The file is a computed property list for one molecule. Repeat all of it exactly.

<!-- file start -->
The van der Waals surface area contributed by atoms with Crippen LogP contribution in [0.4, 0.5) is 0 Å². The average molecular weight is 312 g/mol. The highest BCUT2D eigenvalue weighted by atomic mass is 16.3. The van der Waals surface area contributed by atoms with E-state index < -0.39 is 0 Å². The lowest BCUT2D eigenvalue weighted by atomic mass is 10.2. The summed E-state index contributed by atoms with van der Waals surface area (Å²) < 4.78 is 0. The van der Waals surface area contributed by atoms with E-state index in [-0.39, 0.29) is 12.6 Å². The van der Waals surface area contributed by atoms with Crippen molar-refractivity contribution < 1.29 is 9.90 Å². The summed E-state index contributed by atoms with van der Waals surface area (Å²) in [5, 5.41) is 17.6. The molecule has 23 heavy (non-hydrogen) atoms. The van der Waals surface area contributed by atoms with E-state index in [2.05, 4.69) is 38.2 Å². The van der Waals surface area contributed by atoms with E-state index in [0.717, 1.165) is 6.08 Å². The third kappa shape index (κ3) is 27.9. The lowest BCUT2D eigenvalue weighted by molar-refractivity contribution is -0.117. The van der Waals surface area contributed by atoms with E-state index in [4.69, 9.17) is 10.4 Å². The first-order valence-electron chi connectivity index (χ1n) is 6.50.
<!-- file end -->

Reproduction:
The van der Waals surface area contributed by atoms with Crippen LogP contribution in [0.4, 0.5) is 0 Å². The average molecular weight is 312 g/mol. The highest BCUT2D eigenvalue weighted by atomic mass is 16.3. The van der Waals surface area contributed by atoms with E-state index < -0.39 is 0 Å². The lowest BCUT2D eigenvalue weighted by atomic mass is 10.2. The summed E-state index contributed by atoms with van der Waals surface area (Å²) < 4.78 is 0. The van der Waals surface area contributed by atoms with E-state index in [-0.39, 0.29) is 12.6 Å². The van der Waals surface area contributed by atoms with Crippen molar-refractivity contribution < 1.29 is 9.90 Å². The summed E-state index contributed by atoms with van der Waals surface area (Å²) in [5, 5.41) is 17.6. The molecule has 23 heavy (non-hydrogen) atoms. The van der Waals surface area contributed by atoms with E-state index in [2.05, 4.69) is 38.2 Å². The van der Waals surface area contributed by atoms with E-state index in [0.717, 1.165) is 6.08 Å². The third kappa shape index (κ3) is 27.9. The lowest BCUT2D eigenvalue weighted by molar-refractivity contribution is -0.117. The van der Waals surface area contributed by atoms with E-state index in [4.69, 9.17) is 10.4 Å². The first-order valence-electron chi connectivity index (χ1n) is 6.50.